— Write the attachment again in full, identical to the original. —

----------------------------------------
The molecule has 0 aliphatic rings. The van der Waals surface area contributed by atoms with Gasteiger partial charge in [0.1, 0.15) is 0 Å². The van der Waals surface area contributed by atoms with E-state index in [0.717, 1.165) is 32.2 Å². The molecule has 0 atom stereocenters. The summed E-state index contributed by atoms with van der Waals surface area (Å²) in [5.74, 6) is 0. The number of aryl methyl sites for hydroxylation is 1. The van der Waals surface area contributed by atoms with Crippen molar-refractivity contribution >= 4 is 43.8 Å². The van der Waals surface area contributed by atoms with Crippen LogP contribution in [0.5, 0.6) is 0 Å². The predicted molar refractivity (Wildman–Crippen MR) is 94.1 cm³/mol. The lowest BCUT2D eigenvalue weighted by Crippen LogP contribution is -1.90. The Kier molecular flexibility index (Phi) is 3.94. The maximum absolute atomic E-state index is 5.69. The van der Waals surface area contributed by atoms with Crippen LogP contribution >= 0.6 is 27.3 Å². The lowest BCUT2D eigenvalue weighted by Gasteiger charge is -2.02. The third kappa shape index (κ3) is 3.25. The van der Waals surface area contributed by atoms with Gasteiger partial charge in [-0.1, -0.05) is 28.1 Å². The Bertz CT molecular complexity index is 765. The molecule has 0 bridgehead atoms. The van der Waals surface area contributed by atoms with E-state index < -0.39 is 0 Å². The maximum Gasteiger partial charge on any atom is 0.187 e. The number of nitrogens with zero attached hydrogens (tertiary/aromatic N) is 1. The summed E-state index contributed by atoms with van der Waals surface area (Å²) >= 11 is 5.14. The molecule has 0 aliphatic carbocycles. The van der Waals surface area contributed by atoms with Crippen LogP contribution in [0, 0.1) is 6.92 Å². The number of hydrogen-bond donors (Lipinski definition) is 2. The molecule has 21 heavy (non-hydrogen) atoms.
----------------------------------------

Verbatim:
The molecule has 0 aliphatic rings. The van der Waals surface area contributed by atoms with Gasteiger partial charge in [0.1, 0.15) is 0 Å². The van der Waals surface area contributed by atoms with E-state index in [0.717, 1.165) is 32.2 Å². The molecule has 0 atom stereocenters. The summed E-state index contributed by atoms with van der Waals surface area (Å²) in [5.74, 6) is 0. The number of aryl methyl sites for hydroxylation is 1. The van der Waals surface area contributed by atoms with Crippen molar-refractivity contribution >= 4 is 43.8 Å². The van der Waals surface area contributed by atoms with Crippen LogP contribution in [0.5, 0.6) is 0 Å². The predicted molar refractivity (Wildman–Crippen MR) is 94.1 cm³/mol. The lowest BCUT2D eigenvalue weighted by Crippen LogP contribution is -1.90. The Kier molecular flexibility index (Phi) is 3.94. The maximum absolute atomic E-state index is 5.69. The van der Waals surface area contributed by atoms with Crippen LogP contribution >= 0.6 is 27.3 Å². The lowest BCUT2D eigenvalue weighted by Gasteiger charge is -2.02. The third kappa shape index (κ3) is 3.25. The van der Waals surface area contributed by atoms with Gasteiger partial charge in [-0.1, -0.05) is 28.1 Å². The Bertz CT molecular complexity index is 765. The molecule has 0 bridgehead atoms. The van der Waals surface area contributed by atoms with E-state index < -0.39 is 0 Å². The maximum Gasteiger partial charge on any atom is 0.187 e. The number of nitrogens with zero attached hydrogens (tertiary/aromatic N) is 1. The summed E-state index contributed by atoms with van der Waals surface area (Å²) >= 11 is 5.14. The molecule has 0 aliphatic carbocycles. The van der Waals surface area contributed by atoms with Crippen LogP contribution in [0, 0.1) is 6.92 Å². The number of hydrogen-bond donors (Lipinski definition) is 2. The molecule has 21 heavy (non-hydrogen) atoms.